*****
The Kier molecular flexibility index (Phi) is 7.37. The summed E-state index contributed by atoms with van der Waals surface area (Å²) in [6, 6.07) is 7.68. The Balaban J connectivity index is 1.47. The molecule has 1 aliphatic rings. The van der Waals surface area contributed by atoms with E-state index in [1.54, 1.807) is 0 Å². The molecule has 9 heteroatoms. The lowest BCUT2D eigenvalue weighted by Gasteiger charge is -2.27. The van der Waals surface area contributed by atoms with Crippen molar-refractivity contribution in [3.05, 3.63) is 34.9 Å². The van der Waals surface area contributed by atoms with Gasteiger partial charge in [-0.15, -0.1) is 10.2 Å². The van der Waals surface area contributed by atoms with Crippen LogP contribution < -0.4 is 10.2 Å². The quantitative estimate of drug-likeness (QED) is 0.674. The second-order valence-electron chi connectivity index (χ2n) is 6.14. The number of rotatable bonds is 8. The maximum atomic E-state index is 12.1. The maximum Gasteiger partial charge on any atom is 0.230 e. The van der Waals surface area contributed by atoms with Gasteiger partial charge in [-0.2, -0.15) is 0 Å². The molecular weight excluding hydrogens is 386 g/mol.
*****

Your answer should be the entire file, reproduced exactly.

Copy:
The Kier molecular flexibility index (Phi) is 7.37. The summed E-state index contributed by atoms with van der Waals surface area (Å²) in [6, 6.07) is 7.68. The Balaban J connectivity index is 1.47. The molecule has 1 aliphatic rings. The van der Waals surface area contributed by atoms with E-state index in [1.54, 1.807) is 0 Å². The molecule has 9 heteroatoms. The lowest BCUT2D eigenvalue weighted by Gasteiger charge is -2.27. The van der Waals surface area contributed by atoms with Crippen molar-refractivity contribution in [3.05, 3.63) is 34.9 Å². The van der Waals surface area contributed by atoms with Gasteiger partial charge in [-0.15, -0.1) is 10.2 Å². The van der Waals surface area contributed by atoms with Crippen LogP contribution < -0.4 is 10.2 Å². The quantitative estimate of drug-likeness (QED) is 0.674. The second-order valence-electron chi connectivity index (χ2n) is 6.14. The number of rotatable bonds is 8. The maximum atomic E-state index is 12.1. The maximum Gasteiger partial charge on any atom is 0.230 e. The van der Waals surface area contributed by atoms with Gasteiger partial charge in [-0.2, -0.15) is 0 Å². The molecular weight excluding hydrogens is 386 g/mol.